One of the most important tools in the HPC programmer’s toolbox is OpenMP, a standard for expressing shared memory parallelism that was published in 1997. The current release, version 4.0, came out last November.
In a recent video, Oracle’s OpenMP committee representative Nawal Copty explores some of the tool’s features and common pitfalls.
Copty explains OpenMP simply as a way to write parallel programs, stating: “you start with your C, C++ or Fortran program and then insert directives in the code to specify to the compiler which parts of the code you want to parallelize.”
There are several advantages over using POSIX threads, according to Copty, such as being easy to learn and use. You don’t need to rewrite your application, just insert directives, an approach called incremental parallelization, where parallelism is added bit by bit. There are several types of parallelism supported by OpenMP, including parallel regions, parallel loops and tasking.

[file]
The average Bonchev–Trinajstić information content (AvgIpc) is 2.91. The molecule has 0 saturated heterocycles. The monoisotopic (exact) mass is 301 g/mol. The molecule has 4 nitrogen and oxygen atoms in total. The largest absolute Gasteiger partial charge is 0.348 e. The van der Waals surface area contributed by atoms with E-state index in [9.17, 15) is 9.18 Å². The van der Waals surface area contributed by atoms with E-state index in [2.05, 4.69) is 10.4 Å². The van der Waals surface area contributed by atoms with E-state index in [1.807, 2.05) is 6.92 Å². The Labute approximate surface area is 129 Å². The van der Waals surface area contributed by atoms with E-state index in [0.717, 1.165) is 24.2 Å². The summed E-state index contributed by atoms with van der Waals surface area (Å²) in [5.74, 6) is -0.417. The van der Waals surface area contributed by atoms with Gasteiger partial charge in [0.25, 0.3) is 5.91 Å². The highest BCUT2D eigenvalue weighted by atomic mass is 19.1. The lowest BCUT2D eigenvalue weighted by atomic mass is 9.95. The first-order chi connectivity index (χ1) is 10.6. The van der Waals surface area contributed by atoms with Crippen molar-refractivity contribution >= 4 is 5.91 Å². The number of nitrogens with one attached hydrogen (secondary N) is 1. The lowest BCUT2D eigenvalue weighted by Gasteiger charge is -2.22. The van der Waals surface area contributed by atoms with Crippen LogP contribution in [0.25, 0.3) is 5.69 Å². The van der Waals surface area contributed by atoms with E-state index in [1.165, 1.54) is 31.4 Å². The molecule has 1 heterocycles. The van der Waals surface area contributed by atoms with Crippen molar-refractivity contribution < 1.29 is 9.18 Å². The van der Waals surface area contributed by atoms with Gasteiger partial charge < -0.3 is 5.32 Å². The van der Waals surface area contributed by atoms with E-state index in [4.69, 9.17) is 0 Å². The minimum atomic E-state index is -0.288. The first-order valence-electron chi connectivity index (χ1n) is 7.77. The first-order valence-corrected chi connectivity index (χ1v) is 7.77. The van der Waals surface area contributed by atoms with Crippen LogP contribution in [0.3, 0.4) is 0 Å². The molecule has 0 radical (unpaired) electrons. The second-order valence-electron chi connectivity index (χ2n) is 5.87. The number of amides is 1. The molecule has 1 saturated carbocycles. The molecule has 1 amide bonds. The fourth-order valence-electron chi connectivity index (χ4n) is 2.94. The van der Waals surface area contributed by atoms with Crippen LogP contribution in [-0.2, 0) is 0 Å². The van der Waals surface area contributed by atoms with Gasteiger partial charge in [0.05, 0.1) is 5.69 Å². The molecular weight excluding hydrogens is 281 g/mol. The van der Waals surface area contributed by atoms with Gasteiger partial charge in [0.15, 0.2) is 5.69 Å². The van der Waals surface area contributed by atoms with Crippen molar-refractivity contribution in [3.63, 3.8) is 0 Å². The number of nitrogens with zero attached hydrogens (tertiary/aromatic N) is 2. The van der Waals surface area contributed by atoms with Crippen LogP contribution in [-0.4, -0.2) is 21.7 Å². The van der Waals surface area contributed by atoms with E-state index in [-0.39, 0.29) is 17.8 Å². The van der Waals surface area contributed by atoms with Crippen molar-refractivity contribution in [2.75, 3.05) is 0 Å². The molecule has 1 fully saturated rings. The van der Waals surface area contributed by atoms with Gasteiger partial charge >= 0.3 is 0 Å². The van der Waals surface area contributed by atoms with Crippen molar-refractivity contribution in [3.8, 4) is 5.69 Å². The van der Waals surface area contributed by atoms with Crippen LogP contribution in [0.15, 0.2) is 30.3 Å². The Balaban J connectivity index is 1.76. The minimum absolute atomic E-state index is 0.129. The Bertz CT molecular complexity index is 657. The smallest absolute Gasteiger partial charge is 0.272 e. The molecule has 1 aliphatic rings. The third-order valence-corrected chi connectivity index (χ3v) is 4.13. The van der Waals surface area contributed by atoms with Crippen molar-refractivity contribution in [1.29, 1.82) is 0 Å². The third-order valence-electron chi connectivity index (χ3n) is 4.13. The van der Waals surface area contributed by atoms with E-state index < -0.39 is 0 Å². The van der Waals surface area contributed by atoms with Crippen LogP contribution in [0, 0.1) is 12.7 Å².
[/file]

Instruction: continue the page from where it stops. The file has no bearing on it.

The latest version of OpenMP includes several new features, which Copty highlights. One of these is called region cancellation. This is a mechanism for the programmer to be able to cleanly terminate or abort the execution of a region if certain conditions occur. Another feature involves task dependencies, where the programmer can specify dependent actions. Another important feature is thread affinity. This lets a programmer specify that an application must run on certain processors and not move around while the application is executed.
Copty makes a final note for users to be aware some common pitfalls, including data races and data locks, which can cause incorrect results, hangups and crashes. Oracle Solaris has a tool called thread analyzer that can help pinpoint these conditions.
For those that are interested in the history of OpenMP, Intel showcased the nearly two-decade long OpenMP timeline in its latest issue of Parallel Computing Forum.